What Does God Say About Serving Others?

by Dr. Michael L. Williams · Print Print · Email Email

Not long ago it was common for churches to offer tapes or CDs of sermons for people to listen to. Later, sermons could be downloaded from church websites. With the invention of social media, live broadcasts of church services are now possible. However, what is being broadcasted today has changed. Instead of inspirational preaching, many are live broadcasting what looks like rambunctious loud music performances at church. Meanwhile, at many of these same churches it is hard to find any kind of ministry or service outreach to the general public. What does God say about serving others?

What is a ministry?

The word ministry shares the same root as the word minister. A minister is a servant. We see this mentioned in Mark 10:42-45 as follows:

“But Jesus called them to him, and saith unto them, Ye know that they which are accounted to rule over the Gentiles exercise lordship over them; and their great ones exercise authority upon them. But so shall it not be among you: but whosoever will be great among you, shall be your minister: And whosoever of you will be the chiefest, shall be servant of all. For even the Son of man came not to be ministered unto, but to minister, and to give his life a ransom for many.”

Notice in verses 43-44 where we are told whosoever is great among you, shall be your minister and whosoever of you is the chiefest, shall be the servant of all. If you compare the word minister and servant, they communicate a similar idea. The word minister is the Greek diakanos, which is the same root word for the English word deacon as found in 1 Timothy 3:10-13, which describes a person chosen from the congregation to serve others (Acts 6:1-7). The word servant is the Greek word doulos, which is used to describe a bond servant or slave. However, both are used interchangeably for minister, deacon, or servant several places in Scripture. Therefore, a servant is one whom ministers to and serves others.

Who is a minister or servant?

Contrary to common belief, a minister is not just one that leads the church or worship services. God has called all of us to be ministers and servants. This is because it is through service that we are best able to demonstrate the love of Christ. As we just learned, a bond servant was like a slave, but chose to remain with his master after being released because he loves his master.

We see this described in Exodus 21:2-6 and Deuteronomy 15:12-18 where provision was made when a Hebrew slave was to be released after serving for seven years. Because of his love for his master, he could choose to remain as a bond servant. The master would take him to the judges to make it legal and he would take the servant to a door post and pierce his ear with an awl. By this act, the servant would remain with his master forever.

This Old Testament practice was alluded to when the Lord spoke to His disciples in John 15:9-17. Each disciple had been called by the Lord and they served Him voluntarily. However, the Lord gave them a new commandment that they were no longer servants (verse 15, Greek word doulos), but friends, because of love. What we see here is the disciples were literal voluntary bond servants to the Lord, but because of His love, He would soon give His life for His friends (verse 13) and they would be free of all bondage (Hebrews 2:14-18).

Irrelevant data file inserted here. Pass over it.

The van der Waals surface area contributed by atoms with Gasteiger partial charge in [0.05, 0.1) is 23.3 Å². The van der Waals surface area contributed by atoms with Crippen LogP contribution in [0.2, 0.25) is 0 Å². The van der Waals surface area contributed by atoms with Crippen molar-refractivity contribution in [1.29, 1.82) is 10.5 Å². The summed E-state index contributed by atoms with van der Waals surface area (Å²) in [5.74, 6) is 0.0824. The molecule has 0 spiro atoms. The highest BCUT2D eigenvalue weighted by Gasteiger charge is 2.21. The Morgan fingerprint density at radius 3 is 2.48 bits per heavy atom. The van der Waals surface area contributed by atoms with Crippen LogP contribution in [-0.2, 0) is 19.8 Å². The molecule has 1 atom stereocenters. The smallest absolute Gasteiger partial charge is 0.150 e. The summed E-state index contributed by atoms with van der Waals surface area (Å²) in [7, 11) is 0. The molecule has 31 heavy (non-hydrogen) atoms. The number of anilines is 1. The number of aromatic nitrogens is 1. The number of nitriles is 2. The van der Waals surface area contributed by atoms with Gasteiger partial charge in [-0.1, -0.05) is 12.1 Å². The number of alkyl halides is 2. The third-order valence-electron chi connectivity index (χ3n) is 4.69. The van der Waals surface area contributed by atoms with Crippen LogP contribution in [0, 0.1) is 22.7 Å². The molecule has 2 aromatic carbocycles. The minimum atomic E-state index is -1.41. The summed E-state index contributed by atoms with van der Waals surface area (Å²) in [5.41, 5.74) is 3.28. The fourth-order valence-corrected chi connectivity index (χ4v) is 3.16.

One other point to be made is as friends, no longer servants, they could literally sit at the same table with Him and eat as friends. This was a prelude to the last supper, where they all sat together for their final meal with the Lord. We could go on and on about this idea of being a bond servant, but the message is this: When you serve someone, you work to meet their needs. When you have met someone’s needs, they are more apt to want to learn more about what it is that makes you want to serve and care for others. It is in that sweet spot of service that we can best share the gospel of salvation through Jesus Christ.

In a nutshell, we serve because we love the Lord (1 John 4:19). We demonstrate our love for the Lord by loving others. We demonstrate our love for others by giving our lives for them in ministry or service. By giving our lives for them for what the Lord has done for us, fulfils His commandment that we should love one another as He has loved us (John 15:12).

Finally, when we look at John 15:9-17, it is in the context of what the Lord said at the beginning of the chapter in John 15:1-8. In this passage, the Lord describes the process of being fruit for the Lord. He makes it clear that it is only through Him that we can bear fruit. However, he describes this as fruit that remains (John 15:16). This is not talking about good works, it is talking about people hearing the gospel of salvation and is demonstrated in our service to them. Many times this leads to them trusting Christ as their Savior. This is why the Lord said that if we abide in Him and His “words” abide in us, whatever we ask of the Lord that we need, it shall be done.

Therefore, all believers are called to be a minister or servant to others, using the love of the Lord as our motivation and the Word of God as our guide.


At churches today, it is hard to find any kind of ministry or service outreach to the public. The Bible says believers should minister to and serve others because we love the Lord and we can demonstrate the gospel of salvation in action through our service. When we do this, using the Word of God as our guide, our service becomes a vehicle to demonstrate and share the love of God to those whom we serve hoping that they trust the Lord for Salvation and are counted as fruit that remains.

More reading on this topic: 8 Characteristics of a Faithful Servant

Resource – Scripture quotations are from The Holy Bible, King James Version

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